The fuel policy operated by car hire companies varies according to the supplier and is probably the biggest complaint amongst holidaymakers. For the rental companies it has become a significant source of additional revenue. The most common fuel policy nowadays seems to be that you collect the car with a full tank and return it empty. This usually means being charged more for the full tank of petrol than could physically fit in the tank at current petrol prices. Then when you return it you often find that you can’t use the full tank so they can effectively sell the same petrol twice!
Some companies will provide you with a half full tank and tell you to bring it back empty but the best option if you can find it is to collect your car with a full tank of petrol then return it full. This way you know you’re paying the market price for your petrol and not being subjected to the profiteering of the car hire company.
The most common additional charges that might be added on are for an additional driver, for the mileage you cover, for child seats and for one-way rentals. You should check carefully when you get your original quote to see whether these are included or not.
Car rental quotes should include VAT so you should not see this added to your total on arrival. Again you need to check when booking so that this doesn’t become another added cost. Any airport taxes and surcharges should also be included.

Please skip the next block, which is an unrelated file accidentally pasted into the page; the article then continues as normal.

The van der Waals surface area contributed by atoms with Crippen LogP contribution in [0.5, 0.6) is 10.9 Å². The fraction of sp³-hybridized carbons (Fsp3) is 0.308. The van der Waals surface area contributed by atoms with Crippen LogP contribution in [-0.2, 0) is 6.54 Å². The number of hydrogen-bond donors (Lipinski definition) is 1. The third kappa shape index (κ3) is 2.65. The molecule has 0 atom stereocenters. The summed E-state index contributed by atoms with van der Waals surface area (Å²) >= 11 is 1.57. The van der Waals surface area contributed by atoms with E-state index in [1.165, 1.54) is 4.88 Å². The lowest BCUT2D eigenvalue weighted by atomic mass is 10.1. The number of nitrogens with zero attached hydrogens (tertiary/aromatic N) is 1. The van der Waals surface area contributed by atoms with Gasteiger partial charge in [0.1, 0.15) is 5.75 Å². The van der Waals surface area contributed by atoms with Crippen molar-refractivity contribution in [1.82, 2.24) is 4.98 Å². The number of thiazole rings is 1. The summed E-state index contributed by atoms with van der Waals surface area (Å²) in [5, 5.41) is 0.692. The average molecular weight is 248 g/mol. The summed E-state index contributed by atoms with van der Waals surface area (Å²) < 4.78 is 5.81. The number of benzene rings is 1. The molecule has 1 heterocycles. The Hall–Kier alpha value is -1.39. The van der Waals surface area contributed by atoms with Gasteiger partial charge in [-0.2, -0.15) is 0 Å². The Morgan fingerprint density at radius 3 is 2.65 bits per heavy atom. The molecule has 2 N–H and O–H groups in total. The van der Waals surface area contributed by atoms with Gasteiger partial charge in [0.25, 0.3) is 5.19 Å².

Exchange Rate Adjustments
Some companies will provide you with a quote in Euros then charge you in Pounds when you come to make the final payment. The exchange rate used tends to be below the market rate and some will add insult to injury by adding on what they call an “exchange rate mark-up”. In other words they choose to convert Euros to Pounds on your behalf at a non-competitive exchange rate then charge you for the privilege! It’s much better to get a quote in Pounds and pay in Pounds before leaving the UK. If you must settle the balance whilst abroad and have the option of paying in Euros or Pounds always choose Euros otherwise the car hire company will do the exchange rate conversion for you at a worse rate than your bank will.